The emir of Qatar, Sheikh Tamim bin Hamad Al Thani, ordered a Cabinet shuffle on Nov. 4 that put experienced executives and younger royals in top positions. Tamim appointed Qatar National Bank CEO Ali Ahmed al-Kuwari to a new portfolio that combines the Commerce and Industry Ministries under a single new ministry. Qatar Petroleum CEO Saad al-Kaabi was appointed minister of state for energy affairs, and new ministers will lead the Justice, Administrative Development, Labor and Social Affairs, and Municipality and Environment Ministries.
Tamim also issued decrees restructuring Qatar Petroleum and the Qatar Investment Authority (QIA), the country’s sovereign wealth fund, which has assets worth roughly $320 billion. The emir named Foreign Minister Mohammed bin Abdulrahman Al Thani to serve as QIA chairman and Mohammed bin Hamad Al Thani as chairman of the Qatar Financial Markets Authority.
The shuffle, the second since early 2016 and the first since the Gulf Cooperation Council (GCC) crisis that isolated Qatar erupted in June 2017, does not signal a major transformation in Doha’s policies or a drastic shift in power in Doha. Qataris had expected a shake-up earlier, but the blockade led by Saudi Arabia prompted the leadership to postpone it. Now, however, Doha feels more confident about its position vis-à-vis the so-called Anti-Terror Quartet (ATQ) — Bahrain, Egypt, Saudi Arabia and the United Arab Emirates (UAE) — and last month Saudi Crown Prince Mohammed bin Salman delivered a speech to foreign investors that left analysts thinking that Riyadh might be on the verge of reassessing the strident position against Qatar that it has maintained for the past 17 months.
Unquestionably, the geopolitical context of the region has been an important variable in Doha's equation. The leadership is optimistic that Qatar can develop a strong footing as Riyadh tries to deal with the intense backlash from Turkey and Western governments regarding the premeditated murder of the journalist Jamal Khashoggi in Istanbul last month. With all the outside attention being paid to Saudi Arabia and the decision-making of its millennial crown prince, Qatar seeks to take advantage of the situation and move to address bureaucratic and systemic issues within its own government that need resolution, especially if the rift within the GCC becomes institutionalized.
In response to the ATQ’s severing of economic relations with Qatar last year, Tamim introduced policies designed to facilitate greater economic growth, such as easing restrictions on foreign ownership rules. The latest shake-up aims to make the positive impacts of those reforms felt sooner.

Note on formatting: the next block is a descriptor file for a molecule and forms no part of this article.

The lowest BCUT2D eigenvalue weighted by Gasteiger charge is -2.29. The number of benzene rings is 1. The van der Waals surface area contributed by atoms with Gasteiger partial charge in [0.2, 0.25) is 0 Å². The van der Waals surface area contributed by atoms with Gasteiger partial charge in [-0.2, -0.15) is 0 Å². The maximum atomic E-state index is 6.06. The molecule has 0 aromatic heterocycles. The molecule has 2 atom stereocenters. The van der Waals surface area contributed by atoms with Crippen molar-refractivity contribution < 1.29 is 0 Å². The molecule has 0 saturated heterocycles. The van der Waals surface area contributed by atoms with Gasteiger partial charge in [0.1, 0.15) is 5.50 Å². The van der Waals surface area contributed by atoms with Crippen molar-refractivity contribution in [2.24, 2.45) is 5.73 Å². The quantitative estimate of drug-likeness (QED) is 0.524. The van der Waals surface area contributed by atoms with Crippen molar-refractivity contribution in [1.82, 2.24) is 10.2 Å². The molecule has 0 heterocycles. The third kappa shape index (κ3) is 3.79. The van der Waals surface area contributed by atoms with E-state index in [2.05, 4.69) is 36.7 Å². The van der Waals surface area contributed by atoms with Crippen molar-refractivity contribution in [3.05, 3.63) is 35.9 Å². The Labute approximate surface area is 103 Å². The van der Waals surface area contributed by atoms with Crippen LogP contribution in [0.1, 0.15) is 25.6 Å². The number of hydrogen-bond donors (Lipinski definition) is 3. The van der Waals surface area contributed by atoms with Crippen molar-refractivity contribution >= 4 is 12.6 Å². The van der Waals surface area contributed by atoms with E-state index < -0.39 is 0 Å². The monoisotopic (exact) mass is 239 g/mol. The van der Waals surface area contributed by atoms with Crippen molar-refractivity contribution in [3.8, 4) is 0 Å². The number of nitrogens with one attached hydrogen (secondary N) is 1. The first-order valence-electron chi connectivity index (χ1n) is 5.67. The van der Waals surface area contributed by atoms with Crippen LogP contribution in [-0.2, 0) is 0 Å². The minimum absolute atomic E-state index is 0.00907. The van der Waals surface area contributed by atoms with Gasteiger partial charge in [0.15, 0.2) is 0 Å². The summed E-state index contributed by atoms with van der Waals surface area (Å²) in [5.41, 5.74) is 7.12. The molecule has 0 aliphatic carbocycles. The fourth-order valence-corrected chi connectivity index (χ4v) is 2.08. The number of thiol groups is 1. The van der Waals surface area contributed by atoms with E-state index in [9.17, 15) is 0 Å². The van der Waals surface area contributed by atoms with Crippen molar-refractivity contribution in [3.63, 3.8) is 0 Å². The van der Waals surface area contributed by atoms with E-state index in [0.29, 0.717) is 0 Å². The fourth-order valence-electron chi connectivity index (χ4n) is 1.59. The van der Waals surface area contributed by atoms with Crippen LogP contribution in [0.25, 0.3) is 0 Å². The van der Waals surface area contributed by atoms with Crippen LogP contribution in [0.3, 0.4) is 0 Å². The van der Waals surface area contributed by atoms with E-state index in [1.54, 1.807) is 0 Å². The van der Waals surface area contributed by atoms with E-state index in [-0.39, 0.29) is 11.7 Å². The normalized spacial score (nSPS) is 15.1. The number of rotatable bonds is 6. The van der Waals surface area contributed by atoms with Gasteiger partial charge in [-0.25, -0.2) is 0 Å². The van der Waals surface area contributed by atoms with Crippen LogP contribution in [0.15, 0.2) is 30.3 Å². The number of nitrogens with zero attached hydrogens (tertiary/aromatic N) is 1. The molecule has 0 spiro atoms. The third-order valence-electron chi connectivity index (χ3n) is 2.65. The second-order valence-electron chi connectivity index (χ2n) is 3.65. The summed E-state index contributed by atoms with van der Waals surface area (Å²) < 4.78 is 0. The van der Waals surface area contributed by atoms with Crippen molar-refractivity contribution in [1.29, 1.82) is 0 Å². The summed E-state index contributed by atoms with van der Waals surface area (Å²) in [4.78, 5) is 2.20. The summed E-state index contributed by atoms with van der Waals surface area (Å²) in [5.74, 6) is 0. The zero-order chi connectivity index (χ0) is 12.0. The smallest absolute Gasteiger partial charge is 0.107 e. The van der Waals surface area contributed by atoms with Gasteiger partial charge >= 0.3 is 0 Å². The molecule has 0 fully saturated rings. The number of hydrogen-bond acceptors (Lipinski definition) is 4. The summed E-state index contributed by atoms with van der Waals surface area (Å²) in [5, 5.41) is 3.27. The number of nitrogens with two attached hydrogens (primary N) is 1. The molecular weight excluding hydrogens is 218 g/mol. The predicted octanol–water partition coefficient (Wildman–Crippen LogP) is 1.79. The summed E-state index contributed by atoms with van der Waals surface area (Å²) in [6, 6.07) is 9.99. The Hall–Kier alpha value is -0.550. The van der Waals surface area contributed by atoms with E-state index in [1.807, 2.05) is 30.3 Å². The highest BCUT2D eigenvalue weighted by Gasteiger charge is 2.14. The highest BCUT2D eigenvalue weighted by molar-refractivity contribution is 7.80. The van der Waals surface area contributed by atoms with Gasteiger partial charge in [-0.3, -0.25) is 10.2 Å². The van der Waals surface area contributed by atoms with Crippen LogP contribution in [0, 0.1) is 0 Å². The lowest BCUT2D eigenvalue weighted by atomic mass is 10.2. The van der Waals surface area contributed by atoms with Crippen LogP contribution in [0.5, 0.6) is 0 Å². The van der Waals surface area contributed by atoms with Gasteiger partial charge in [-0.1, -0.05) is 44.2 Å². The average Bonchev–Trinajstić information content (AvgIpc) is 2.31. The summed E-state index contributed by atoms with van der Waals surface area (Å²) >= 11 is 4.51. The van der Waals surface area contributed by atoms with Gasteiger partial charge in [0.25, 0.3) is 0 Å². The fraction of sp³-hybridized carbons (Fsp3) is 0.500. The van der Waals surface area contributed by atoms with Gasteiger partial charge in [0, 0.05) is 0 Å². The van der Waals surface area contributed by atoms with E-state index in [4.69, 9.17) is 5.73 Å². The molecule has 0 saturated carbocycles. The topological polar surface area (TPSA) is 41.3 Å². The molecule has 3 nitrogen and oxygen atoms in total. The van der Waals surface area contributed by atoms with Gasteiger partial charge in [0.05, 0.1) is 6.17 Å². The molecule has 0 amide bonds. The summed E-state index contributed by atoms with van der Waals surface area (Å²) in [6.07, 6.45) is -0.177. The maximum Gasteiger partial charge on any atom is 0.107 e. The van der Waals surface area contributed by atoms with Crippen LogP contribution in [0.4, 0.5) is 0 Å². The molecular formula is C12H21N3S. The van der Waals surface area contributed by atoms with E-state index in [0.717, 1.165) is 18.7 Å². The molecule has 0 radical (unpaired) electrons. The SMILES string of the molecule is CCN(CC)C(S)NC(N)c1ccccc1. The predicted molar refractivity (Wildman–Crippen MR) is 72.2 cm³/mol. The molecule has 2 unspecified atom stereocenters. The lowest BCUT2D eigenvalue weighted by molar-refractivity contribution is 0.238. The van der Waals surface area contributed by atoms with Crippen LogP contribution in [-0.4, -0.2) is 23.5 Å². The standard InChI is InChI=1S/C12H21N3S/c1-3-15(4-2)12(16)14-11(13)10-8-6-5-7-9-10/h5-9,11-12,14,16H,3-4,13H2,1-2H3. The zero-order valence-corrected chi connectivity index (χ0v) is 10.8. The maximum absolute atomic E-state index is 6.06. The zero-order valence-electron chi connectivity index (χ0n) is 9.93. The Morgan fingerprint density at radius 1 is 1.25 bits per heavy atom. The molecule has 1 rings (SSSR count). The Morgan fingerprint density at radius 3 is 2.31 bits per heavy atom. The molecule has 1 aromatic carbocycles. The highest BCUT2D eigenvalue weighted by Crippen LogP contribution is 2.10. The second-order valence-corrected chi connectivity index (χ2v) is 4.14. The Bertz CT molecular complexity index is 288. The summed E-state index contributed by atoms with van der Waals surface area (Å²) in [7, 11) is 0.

With Qatar preparing to host the 2022 FIFA World Cup, it is significant that Tamim appointed Abdulla Abdulaziz al-Subaie as municipality and environment minister. Subaie, who has been the CEO and managing director of Qatar Rail, which is soon to launch the first metro line in Doha, will have major responsibilities for the global sporting event, which has subjected the emirate to vast amounts of global scrutiny over labor and human rights violations.
Kaabi, an engineer educated at Pennsylvania State University, has been an increasingly prominent Qatari figure amid the GCC crisis. Now he will be at the helm of Doha’s energy policy in his capacity as the new minister of state for energy affairs and vice chair of Qatar Petroleum. Kaabi is credited with guiding Qatar while the emirate emerged as a gas giant, managing development of the North Field and supervising the installation of 14 liquefied natural gas plants.
Widely hailed for his wise judgment on issues pertaining to Qatar’s gas sector, Kaabi has pushed for strengthening Qatar Petroleum’s efficiency by better exploiting the country’s domestic resources and expanding externally, underscored by the entity’s ambition of making large-scale investments in US oil and gas fields in the coming years. As Qatar Petroleum CEO, Kaabi reacted to the fall in oil prices in 2014 by restructuring, not expanding, the state-owned energy giant, gutting petrochemical projects worth roughly $12.5 billion, laying off employees and merging Qatargas and RasGas.
This month’s Cabinet shuffle, which will further enhance Kaabi’s stature, should be understood within the context of the Qatari emir’s efforts to make his country’s government function in more technocratic and meritocratic ways. The leadership seeks to depoliticize the bureaucracy and focus more on results. The appointments to the sovereign wealth fund highlight the leadership’s determination to further professionalize the QIA, as Doha continues to rely on the fund to secure its economic and geopolitical interests abroad.
Having weathered the GCC’s 17-month-old crisis, which has forced Doha to grapple with the gravest threat to Qatar’s sovereignty since the Gulf nation gained independence, the Qatari leadership is looking to the uncertain future with confidence. Of course, some analysts contend that the political fallout of the Khashoggi case will prompt the Saudis to make overtures to Doha that would decrease Qatar’s relative isolation in the GCC, which would ease Qatari concerns about Doha’s long-term position vis-à-vis the ATQ. Nonetheless, the Qataris are prepared for future scenarios that entail a continuation of the diplomatic spat and closed borders with its Arab neighbors and former allies.
This month’s Cabinet shuffle signals Emir Tamim’s determination to accelerate the implementation of policies designed to make the gas-rich state’s economy as vibrant as possible in the long-term despite the ATQ’s continued blockade of Qatar.
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